More than a century ago, a French actress-turned-aristocrat achieved her dream of building a world class museum in the north of England. But Josephine Bowes’s impact on the art world was almost expunged from the history books by her widower’s jealous second wife.
For 125 years, the sleepy town of Barnard Castle has been a surprising pit-stop for art aficionados.
The Bowes Museum, most famous for its silver swan automaton which periodically preens itself from its bed of twisted glass rods and sparkling fish, is filled with fine furniture, paintings by El Greco and Canaletto, and attracts 120,000 visitors a year.
But its beginnings can be traced back to the vision of Josephine Benoite Coffin-Chevalie – a woman described as a “philanthropist” and “pioneer” of the art world, but who at the time of writing does not even have a Wikipedia page.
Her journey from Parisian clockmaker’s daughter to wealthy wife of a British aristocrat began in 1847, when she was introduced to John Bowes, the illegitimate son of the 10th Earl of Strathmore and a distant ancestor to the Queen Mother.
He was part of what was known as the demi-monde, a scene in Paris consisting of artists and courtesans, aristocrats and decadence, prostitutes and absinthe drinkers.
To please one of his paramours he purchased the Theatre des Varietes playhouse in the city’s second arrondissement – the very place he would first see his future wife – then 22 – take the stage.
John, 14 years her senior, was captivated. And Josephine, like many young Parisian women of her set, was keen to climb the social ladder.
“The way to get power as a woman in Paris was to become the mistress of a powerful man,” said Judith Phillips, archivist at the Bowes Museum.
“You would get bought a house and be well looked after and even respected.
“Having a mistress was a common thing, but marrying them was rarely heard of.”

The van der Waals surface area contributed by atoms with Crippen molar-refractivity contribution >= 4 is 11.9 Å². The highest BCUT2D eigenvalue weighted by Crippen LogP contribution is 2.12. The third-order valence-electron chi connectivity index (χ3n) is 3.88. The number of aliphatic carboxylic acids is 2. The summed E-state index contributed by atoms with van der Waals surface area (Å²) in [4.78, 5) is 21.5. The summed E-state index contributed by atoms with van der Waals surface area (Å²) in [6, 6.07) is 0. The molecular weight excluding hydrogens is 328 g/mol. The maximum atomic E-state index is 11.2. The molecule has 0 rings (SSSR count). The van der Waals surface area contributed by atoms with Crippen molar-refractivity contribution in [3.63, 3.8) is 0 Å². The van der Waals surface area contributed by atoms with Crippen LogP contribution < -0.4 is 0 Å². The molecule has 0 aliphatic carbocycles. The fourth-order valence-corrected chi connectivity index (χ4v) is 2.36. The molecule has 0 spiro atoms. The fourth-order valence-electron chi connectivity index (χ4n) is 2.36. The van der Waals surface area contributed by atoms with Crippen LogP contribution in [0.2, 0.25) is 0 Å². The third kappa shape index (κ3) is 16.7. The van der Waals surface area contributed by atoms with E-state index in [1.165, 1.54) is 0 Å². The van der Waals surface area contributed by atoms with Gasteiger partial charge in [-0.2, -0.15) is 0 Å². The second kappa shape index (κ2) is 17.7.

Josephine’s allure clearly had an impact on her smitten lover because after a five-year fling, the pair bucked the trend and wed.
As a wedding present, he bought her the extravagant Chateau du Barry near Paris, the former home of a mistress of King Louis XV, which Josephine later went on to immortalise on canvas.
Though they had their home in France, the pair regularly visited John’s family estates in County Durham, where the couple decided to leave their legacy – the Bowes Museum.
They had a vision – to improve people’s lives through art – and believed that what the farmers and coal-miners of the region needed was a place of cultural refinement.
Because of the John’s illegitimate status – his parents having married just 16 hours before his father died – and the stigma attached to not inheriting the title, he was keen to leave a legacy in his own name.
“They didn’t have children and they always knew John’s estates would pass back to the family,” Ms Phillips said.
“They wanted to leave something behind, but it was more than that.
“They were part of the industrial age, people were becoming better educated and Josephine and John wanted to introduce the people of the area to art and culture.
“At that time art was viewed as a refining agent, exposure to it would just make people better.
“They were philanthropists.”
Josephine was a keen artist and it was her Parisian connections and ability to find the next big thing which was key, Ms Phillips said.
“She knew what was going to be popular before everyone else.
“She had great contacts and knew a lot of the artists when they were young and before they were famous.